This "damn the torpedoes" pursuit of ridding us of our undocumented workforce regardless of the consequences, alarmingly doesn't pay any heed whatsoever to the question of how our returning of 20,000,000 people back to their home countries will effect those countries, as if we live in an isolated bubble here in the United States.
On the abroad side of the equation, we would see many third world countries, particularly in Latin America, that are already grappling with horrible unemployment and lack of subsistence, (which is why these 12,000,000 -20,000,000 economic refugees escaped here in the first place), become massively overburdened with all of these unemployed returning mouths to feed. They wouldn't be able to handle it well, which is an understatement.
How would this affect the already growing left wing socialist and communist movements in most of these countries, including Mexico on our southern border? It would bolster the Latin American shift to the left, to put it mildly. Many, if not all of the "right-wing" anti-immigration advocates would consider themselves anti-communist as well. It would alarm them to find out that their anti-immigration reform stance is pro-communist, in that it would facilitate and bolster the growing communist and/or socialist movements that have been making huge progress in Latin America in recent years.
Communists have won important and disconcerting political headway in many Latin American countries, including Venezuela, Nicaragua, and most alarmingly Mexico, right on our southern border. Adding another 12-20 million unemployed, low skilled laborers to the already swollen unemployment ranks of Mexico and other Latin American countries would cause a groundswell of support for the leftist movements already causing so must unrest in Mexico recently.
The threat of communism should not be taken lightly. Already 10% of the able-bodied Mexican labor force has headed north into the United States to look for work, since little employment exists in Mexico to sustain them and/or their families. If, through attrition, these workers were to self-deport back to Mexico, it would of course add several million workers to the "end of the unemployment lines" in Mexico, while at the same time cutting off the financial flow of dollars from workers that had emigrated to the United States to earn money to support their Mexican families, which would cause severe unrest and economic hardship, and add major support to the growing socialist or communist movements. That is why it is so crucial that we help Mexico sustain their economy. After all, they are our neighbor, and our number six export trading partner. A huge influx of unemployed workers, together with a stoppage in remittances from all of those displaced workers sending funds into the Mexican economy, (their second largest revenue source after oil exports), would devastate their fragile economy. This would also embolden our leftist enemies such as Castro in Cuba, Chavez in Venezuela, and Ortega in Nicaragua to ferment additional unrest in Mexico, bringing the very real communist threat directly to our border.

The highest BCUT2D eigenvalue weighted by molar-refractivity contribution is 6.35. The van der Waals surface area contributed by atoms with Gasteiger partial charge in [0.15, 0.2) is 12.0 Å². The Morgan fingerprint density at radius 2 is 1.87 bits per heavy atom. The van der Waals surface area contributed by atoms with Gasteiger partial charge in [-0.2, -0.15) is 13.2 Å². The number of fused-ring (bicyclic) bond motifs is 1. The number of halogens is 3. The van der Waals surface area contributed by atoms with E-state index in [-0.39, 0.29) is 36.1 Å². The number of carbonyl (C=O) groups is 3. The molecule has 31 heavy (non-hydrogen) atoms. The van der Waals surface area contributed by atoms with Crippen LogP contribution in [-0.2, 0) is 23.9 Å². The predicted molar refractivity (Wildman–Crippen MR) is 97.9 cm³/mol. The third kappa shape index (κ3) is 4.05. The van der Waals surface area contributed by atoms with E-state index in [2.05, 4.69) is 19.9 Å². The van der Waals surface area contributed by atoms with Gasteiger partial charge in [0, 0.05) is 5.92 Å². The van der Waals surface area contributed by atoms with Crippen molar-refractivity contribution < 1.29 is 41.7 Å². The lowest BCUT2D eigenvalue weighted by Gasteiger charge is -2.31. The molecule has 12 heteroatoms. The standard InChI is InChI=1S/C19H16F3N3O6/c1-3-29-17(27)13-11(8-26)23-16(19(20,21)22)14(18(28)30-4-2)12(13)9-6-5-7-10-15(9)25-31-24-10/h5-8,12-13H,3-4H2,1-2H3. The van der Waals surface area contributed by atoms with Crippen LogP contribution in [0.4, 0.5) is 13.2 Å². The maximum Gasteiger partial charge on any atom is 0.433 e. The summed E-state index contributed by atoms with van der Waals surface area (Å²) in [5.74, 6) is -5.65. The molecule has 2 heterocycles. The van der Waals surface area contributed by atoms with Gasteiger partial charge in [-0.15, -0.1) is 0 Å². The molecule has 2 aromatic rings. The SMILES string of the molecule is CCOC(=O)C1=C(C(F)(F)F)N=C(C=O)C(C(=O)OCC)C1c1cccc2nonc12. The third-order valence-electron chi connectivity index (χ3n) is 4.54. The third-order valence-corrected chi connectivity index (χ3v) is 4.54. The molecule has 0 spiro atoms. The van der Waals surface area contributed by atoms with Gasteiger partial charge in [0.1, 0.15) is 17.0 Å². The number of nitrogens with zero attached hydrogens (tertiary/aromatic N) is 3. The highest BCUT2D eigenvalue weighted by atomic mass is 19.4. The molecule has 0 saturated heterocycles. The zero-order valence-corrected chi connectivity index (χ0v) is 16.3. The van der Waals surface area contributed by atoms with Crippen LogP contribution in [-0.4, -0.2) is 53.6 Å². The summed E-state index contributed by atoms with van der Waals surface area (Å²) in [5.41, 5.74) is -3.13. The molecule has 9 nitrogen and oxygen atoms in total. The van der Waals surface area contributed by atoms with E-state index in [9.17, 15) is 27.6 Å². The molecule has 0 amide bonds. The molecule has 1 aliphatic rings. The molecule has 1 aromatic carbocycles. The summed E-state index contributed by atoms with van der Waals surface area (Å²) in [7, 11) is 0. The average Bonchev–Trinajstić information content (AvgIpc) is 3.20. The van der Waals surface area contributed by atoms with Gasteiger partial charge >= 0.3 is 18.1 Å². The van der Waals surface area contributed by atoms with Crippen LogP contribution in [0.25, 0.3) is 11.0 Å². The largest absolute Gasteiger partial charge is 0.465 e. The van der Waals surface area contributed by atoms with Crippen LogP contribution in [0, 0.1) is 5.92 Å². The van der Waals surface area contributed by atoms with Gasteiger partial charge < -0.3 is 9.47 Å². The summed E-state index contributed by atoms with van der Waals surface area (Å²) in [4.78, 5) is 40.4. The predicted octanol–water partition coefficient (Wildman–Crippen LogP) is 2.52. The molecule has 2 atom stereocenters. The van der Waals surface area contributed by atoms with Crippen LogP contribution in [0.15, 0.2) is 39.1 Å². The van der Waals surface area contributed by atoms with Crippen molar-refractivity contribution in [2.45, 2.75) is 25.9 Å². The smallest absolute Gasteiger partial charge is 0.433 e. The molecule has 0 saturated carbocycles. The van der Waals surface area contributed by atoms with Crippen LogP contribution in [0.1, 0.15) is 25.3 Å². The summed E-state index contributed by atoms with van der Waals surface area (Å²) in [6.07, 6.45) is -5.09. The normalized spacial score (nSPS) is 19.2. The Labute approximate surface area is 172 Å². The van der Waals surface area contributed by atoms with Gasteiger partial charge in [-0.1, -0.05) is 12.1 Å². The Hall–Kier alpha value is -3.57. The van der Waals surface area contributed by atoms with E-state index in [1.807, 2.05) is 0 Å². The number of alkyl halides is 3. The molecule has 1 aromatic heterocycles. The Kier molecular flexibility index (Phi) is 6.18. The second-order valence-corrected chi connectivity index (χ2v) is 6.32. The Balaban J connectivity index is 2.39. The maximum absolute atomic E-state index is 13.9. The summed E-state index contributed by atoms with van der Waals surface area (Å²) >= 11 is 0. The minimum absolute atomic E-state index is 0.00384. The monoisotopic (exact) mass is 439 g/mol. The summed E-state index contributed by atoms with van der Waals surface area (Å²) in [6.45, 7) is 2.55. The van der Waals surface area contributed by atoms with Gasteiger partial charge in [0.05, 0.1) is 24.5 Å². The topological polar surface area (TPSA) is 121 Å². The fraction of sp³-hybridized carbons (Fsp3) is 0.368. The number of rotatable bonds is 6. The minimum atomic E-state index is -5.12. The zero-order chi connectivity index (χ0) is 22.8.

Finally, and putting all practical arguments aside, lets get right to the heart of the matter. What does the "attrition" scheme really mean? It means that if were successfully able to withhold any means of employment from the millions of undocumented workers here in the United States, they would be faced with few if any viable choices. If they were to stay here, they would starve themselves and their families, and would be left homeless due to their inability to pay rent. They would wander around looking for work for as long as they could hold out, and then, faced with no prospects for survival here in the U.S., would be forced to return, defeated, broke, angry, and with their tails between their legs back to their countries of origin, assuming that they could survive that difficult journey back, without any means to pay for it.
It's like condemning 20,000,000 hard working and God loving people to execution by a thousand small cuts. It is a slow and painful torture of humiliation, condemnation, loss of dignity, hunger, helplessness, homelessness, desperation, and finally submission. Is this the America that we want? Is this the America that we have become? Huckabee and Krikorian seem to think so. One minute, Huckabee is saying that, "we are a better country then that", and the next he is proposing a scheme that would make the American Indian Trail of Tears seem like a casual stroll. Better then who, Governor? North Korea? Saudi Arabia? Darfur? If America is a better country then to demonstrate intolerance and inhumanity, (and we are), then show a little leadership by supporting a comprehensive immigration policy that can solve this problem in a compassionate and logical manner.
About The Author
Robert Gittelson has been a garment manufacturer in the Los Angeles area for over 25 years. His wife, Patricia Gittelson, is an immigration attorney with offices in Van Nuys and Oxnard, California. Robert also works closely with Patricia on the administrative side of her immigration practice. Throughout his career, Mr. Gittelson has developed practical, first hand experience in dealing with the immigration issues that are challenging our country today.
The opinions expressed in this article do not necessarily reflect the opinion of ILW.COM.